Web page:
What You Need to Know About Sleep and Psoriasis

What You Need to Know About Sleep and Psoriasis

Psoriasis can make it difficult to sleep at night. The CDC states that 33% of people don’t get enough sleep, but 9-in-10 people with psoriasis get poor sleep. If steps aren’t taken to promote a better night’s sleep, it will lead to chronic sleep dysfunction, which can have a major impact on your day-to-day life.

In fact, one study on patients with psoriasis found that those that didn’t sleep well at night had a higher risk of:

  • Heart disease
  • Stroke

If psoriatic activity is allowed to increase, it will lead to greater sleep issues, according to researchers. Promoting a quality night’s sleep can help reduce the health risks of psoriasis.

Common Sleep-Related Issues of Psoriasis

Psoriasis sufferers will experience a wide range of symptoms, but the symptoms relating to sleep include:

  • Restless leg syndrome
  • Higher rate of snoring
  • Difficulty falling and staying asleep
  • Fatigue or feeling of tiredness during the day
  • Choking or difficulty breathing when sleeping

Itching may intensify when you sleep, too. Medication and using the right skincare products may help relieve some of these symptoms, making it easier to sleep.

4 Tips for Getting Some Sleep with Psoriasis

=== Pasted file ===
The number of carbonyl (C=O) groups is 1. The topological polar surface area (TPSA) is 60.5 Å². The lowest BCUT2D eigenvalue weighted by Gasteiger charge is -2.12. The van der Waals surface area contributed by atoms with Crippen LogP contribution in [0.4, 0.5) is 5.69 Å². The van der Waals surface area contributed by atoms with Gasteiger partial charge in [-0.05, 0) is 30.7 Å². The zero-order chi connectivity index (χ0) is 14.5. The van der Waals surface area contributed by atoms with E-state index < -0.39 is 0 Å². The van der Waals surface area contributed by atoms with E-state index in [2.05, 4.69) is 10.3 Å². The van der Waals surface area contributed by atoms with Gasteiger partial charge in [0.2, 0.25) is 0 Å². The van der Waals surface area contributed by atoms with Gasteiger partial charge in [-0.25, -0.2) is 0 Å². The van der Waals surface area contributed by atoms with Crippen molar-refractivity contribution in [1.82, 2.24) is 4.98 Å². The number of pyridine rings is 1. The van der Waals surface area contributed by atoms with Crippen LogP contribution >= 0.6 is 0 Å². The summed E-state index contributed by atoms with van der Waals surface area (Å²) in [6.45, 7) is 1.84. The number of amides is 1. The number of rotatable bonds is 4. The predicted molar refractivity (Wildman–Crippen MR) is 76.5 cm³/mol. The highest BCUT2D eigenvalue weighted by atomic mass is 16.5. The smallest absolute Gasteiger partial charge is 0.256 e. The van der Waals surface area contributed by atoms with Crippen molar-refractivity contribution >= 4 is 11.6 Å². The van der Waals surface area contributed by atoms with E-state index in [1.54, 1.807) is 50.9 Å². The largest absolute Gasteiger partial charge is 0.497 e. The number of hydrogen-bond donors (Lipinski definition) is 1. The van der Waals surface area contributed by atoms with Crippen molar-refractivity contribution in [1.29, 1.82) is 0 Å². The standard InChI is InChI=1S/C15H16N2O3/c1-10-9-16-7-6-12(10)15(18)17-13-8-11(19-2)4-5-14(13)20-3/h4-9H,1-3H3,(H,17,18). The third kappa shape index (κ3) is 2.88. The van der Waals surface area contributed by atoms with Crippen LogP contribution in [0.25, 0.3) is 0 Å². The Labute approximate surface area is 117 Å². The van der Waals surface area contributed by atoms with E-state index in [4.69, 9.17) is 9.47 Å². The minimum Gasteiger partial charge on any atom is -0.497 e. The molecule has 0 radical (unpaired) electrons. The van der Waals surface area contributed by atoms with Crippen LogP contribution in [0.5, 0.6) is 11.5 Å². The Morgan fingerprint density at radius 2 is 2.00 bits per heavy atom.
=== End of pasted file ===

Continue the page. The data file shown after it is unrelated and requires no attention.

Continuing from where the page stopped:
If you’re still having trouble sleeping with psoriasis, you can try these four tips:

1. Create a Sleep Schedule

Sticking to a sleep schedule can help you sleep better and time your medication properly. You should discuss your sleeping issues with your doctor so that they can prescribe medication that can provide lasting relief while you sleep.

Note: You should avoid exercise before bed because it will make it more difficult to fall asleep.

2. Exercise

Outdoor exercise can help promote sleep. A 2014 study found that exercise was able to improve sleep quality. If you’re struggling to sleep well at night, exercising for 30 minutes a day can help you sleep better at night.

Roughly 75% of people surveyed in one study stated that they exercised regularly and had fairly good to very good sleep quality.

3. Preparing the Room for Sleep

Preparation can go a long way in promoting a good night of sleep. You can prepare for a better night of sleep in many ways, including:

  • Reducing the room temperature to 65 to 68 degrees
  • Close the blinds or wear a sleeping mask
  • Close the door and eliminate sounds, or use a white noise machine

Before bed, you’ll also want to avoid any form of caffeine consumption after the early evening. Also, turn off any computer, television or smartphone an hour before bed to reduce the risk of blue light disrupting your sleep patterns.

4. Develop a Before-Bed Routine

A routine before bed can also help. You can help yourself relax before bed by:

  • Meditating to quiet the mind and relax before bed
  • Taking a warm bath to soothe the muscles and relax

Find something that relaxes you and relieves stress, and do it before bed. The more you relax, the easier it will be to fall and stay asleep at night.

Managing psoriasis requires you to focus on your sleep, too. If you can’t sleep well at night, speak to your doctor. A doctor may be able to help you better manage your symptoms and finally get to sleep at night.

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